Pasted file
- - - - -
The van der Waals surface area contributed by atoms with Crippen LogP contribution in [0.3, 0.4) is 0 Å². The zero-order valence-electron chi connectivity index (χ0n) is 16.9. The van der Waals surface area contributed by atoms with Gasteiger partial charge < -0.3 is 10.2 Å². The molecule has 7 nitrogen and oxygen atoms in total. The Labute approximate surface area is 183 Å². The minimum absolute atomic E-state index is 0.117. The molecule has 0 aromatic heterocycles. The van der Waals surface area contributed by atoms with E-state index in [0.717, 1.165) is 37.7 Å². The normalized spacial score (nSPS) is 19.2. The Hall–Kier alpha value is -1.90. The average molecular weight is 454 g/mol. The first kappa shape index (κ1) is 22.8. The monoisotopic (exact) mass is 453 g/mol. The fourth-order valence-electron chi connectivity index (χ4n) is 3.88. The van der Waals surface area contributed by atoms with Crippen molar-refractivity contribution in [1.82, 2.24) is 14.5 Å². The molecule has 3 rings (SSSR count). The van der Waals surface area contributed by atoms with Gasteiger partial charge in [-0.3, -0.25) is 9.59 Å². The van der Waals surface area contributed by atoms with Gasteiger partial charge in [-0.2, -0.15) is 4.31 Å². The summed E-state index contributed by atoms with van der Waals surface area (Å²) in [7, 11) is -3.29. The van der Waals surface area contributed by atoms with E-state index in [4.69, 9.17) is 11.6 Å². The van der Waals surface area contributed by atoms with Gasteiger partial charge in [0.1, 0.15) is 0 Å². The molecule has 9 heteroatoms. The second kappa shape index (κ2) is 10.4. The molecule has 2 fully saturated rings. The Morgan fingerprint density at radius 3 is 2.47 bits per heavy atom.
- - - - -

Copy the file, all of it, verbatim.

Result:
The van der Waals surface area contributed by atoms with Crippen LogP contribution in [0.3, 0.4) is 0 Å². The zero-order valence-electron chi connectivity index (χ0n) is 16.9. The van der Waals surface area contributed by atoms with Gasteiger partial charge < -0.3 is 10.2 Å². The molecule has 7 nitrogen and oxygen atoms in total. The Labute approximate surface area is 183 Å². The minimum absolute atomic E-state index is 0.117. The molecule has 0 aromatic heterocycles. The van der Waals surface area contributed by atoms with E-state index in [0.717, 1.165) is 37.7 Å². The normalized spacial score (nSPS) is 19.2. The Hall–Kier alpha value is -1.90. The average molecular weight is 454 g/mol. The first kappa shape index (κ1) is 22.8. The monoisotopic (exact) mass is 453 g/mol. The fourth-order valence-electron chi connectivity index (χ4n) is 3.88. The van der Waals surface area contributed by atoms with Crippen molar-refractivity contribution in [1.82, 2.24) is 14.5 Å². The molecule has 3 rings (SSSR count). The van der Waals surface area contributed by atoms with Gasteiger partial charge in [-0.3, -0.25) is 9.59 Å². The van der Waals surface area contributed by atoms with Gasteiger partial charge in [-0.2, -0.15) is 4.31 Å². The summed E-state index contributed by atoms with van der Waals surface area (Å²) in [7, 11) is -3.29. The van der Waals surface area contributed by atoms with E-state index in [4.69, 9.17) is 11.6 Å². The van der Waals surface area contributed by atoms with Gasteiger partial charge in [0.1, 0.15) is 0 Å². The molecule has 9 heteroatoms. The second kappa shape index (κ2) is 10.4. The molecule has 2 fully saturated rings. The Morgan fingerprint density at radius 3 is 2.47 bits per heavy atom.